NEW YORK — President Barack Obama worked to calm Americans’ jitters Monday after a series of attempts at mass violence, suggesting that yielding to fear amounted to a win for terrorists.
During two appearances in New York, Obama praised the swift work of law enforcement authorities looking into duel bomb attacks in New York and New Jersey over the weekend. And he urged Americans to follow the lead of residents here by not submitting to fear.
“I think it is important to remember what terrorists and violent extremists are trying to do. They are trying to hurt innocent people, but they also want to inspire fear in all of us, and disrupt the way we live to undermine our values,” Obama said. “We all have a role to play as citizens in making sure that we don’t succumb to that fear. And there is no better example of that than the people of New York and New Jersey.”
“Folks around here, you know, they don’t get scared. They are tough, they are resilient, they go about their business every single day. And that kind of toughness and resoluteness and a recognition that neither individuals nor organizations like ISIL can ultimately undermine our way of life,” Obama said. “That’s the kind of strength that makes me so proud to be an American.”
The President was speaking Monday morning from a hotel in midtown Manhattan, where he’s attending his final United Nations General Assembly meeting. Two miles south, in Chelsea, investigations were still piecing together evidence following a bomb explosion in a dumpster Saturday night, which injured dozens.
The attack appeared linked to another explosion in Seaside Park, New Jersey, and a series of pipe bombs found in a backpack Sunday night in Elizabeth, New Jersey. A third incident in Minnesota, where a man stabbed nine people before being shot, is being investigated separately as a “potential act of terrorism,” Obama said.
Monday afternoon, Obama said he’d spoken with law enforcement officers who helped apprehend Ahmad Khan Rahami, a suspect in this weekend’s bomb attacks in New York and New Jersey, and hailed their actions as heroic. He also said he phoned an off-duty officer who neutralized the attacker in Minnesota.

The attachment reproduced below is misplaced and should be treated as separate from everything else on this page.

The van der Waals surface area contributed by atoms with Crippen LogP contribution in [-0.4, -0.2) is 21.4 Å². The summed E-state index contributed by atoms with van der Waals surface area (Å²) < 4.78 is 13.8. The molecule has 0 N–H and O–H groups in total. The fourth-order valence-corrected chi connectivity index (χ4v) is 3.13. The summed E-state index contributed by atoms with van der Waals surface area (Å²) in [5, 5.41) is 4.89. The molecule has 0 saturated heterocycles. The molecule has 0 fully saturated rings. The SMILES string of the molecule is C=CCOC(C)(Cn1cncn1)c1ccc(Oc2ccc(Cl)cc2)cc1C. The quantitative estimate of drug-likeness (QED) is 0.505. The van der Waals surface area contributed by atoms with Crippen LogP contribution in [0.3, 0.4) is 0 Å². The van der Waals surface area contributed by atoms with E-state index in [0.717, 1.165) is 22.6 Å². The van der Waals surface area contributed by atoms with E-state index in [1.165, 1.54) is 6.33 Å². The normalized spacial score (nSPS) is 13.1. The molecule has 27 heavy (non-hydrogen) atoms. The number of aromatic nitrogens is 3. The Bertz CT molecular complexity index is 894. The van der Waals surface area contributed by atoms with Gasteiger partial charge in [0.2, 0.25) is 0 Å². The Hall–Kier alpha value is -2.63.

“It’s just one more reminder of the skill and sacrifice and what they put on the line every single day to make sure we’re safe,” Obama said following talks with Iraq’s prime minister Haider al-Abadi.
An ISIS wing claimed responsibility for the Minnesota attack, though Obama avoided pinning any specific motivation on the attacks during his appearances on Monday. He did, however, insist his administration was going after the terror group aggressively to prevent any further violence.
“We will continue to lead the global coalition on the fight to destroy ISIL, which is instigating a lot of people over the internet, to carry out attacks,” Obama said, using the administration’s term for the Islamic State group. “We are going to continue to go after them. We’re going to take out their leaders, we’re going to take out their infrastructure.”
Following his talks with Abadi, Obama conceded retaking Iraq’s second largest city from the terror group would be difficult.
“This is going to be challenging,” Obama said of long-held plans to liberate Mosul. “We feel confident that we will be in a position to move forward fairly rapidly.”
“It will be a tough fight…This is going to be hard, this is going to be challenging,” Obama continued, adding he would support and assistance from other countries and from US lawmakers.